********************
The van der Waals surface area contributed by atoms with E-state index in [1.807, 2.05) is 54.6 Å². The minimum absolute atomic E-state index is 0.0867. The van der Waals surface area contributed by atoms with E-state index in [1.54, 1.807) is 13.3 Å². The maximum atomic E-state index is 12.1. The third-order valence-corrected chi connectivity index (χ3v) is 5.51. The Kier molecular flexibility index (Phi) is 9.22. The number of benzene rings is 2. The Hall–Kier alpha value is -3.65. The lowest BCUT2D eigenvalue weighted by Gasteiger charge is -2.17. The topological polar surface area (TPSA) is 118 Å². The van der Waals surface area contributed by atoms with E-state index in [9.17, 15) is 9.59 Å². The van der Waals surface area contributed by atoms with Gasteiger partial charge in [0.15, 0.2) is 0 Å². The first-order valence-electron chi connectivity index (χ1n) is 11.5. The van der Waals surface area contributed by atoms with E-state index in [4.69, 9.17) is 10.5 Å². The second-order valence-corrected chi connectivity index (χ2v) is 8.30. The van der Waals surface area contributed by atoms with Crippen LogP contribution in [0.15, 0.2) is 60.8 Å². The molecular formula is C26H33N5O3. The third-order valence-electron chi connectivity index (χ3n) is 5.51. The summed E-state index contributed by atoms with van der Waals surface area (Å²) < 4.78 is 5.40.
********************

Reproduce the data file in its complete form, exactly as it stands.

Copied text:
The van der Waals surface area contributed by atoms with E-state index in [1.807, 2.05) is 54.6 Å². The minimum absolute atomic E-state index is 0.0867. The van der Waals surface area contributed by atoms with E-state index in [1.54, 1.807) is 13.3 Å². The maximum atomic E-state index is 12.1. The third-order valence-corrected chi connectivity index (χ3v) is 5.51. The Kier molecular flexibility index (Phi) is 9.22. The number of benzene rings is 2. The Hall–Kier alpha value is -3.65. The lowest BCUT2D eigenvalue weighted by Gasteiger charge is -2.17. The topological polar surface area (TPSA) is 118 Å². The van der Waals surface area contributed by atoms with E-state index in [9.17, 15) is 9.59 Å². The van der Waals surface area contributed by atoms with Gasteiger partial charge in [0.15, 0.2) is 0 Å². The first-order valence-electron chi connectivity index (χ1n) is 11.5. The van der Waals surface area contributed by atoms with E-state index in [4.69, 9.17) is 10.5 Å². The second-order valence-corrected chi connectivity index (χ2v) is 8.30. The van der Waals surface area contributed by atoms with Crippen LogP contribution in [0.15, 0.2) is 60.8 Å². The molecular formula is C26H33N5O3. The third-order valence-electron chi connectivity index (χ3n) is 5.51. The summed E-state index contributed by atoms with van der Waals surface area (Å²) < 4.78 is 5.40.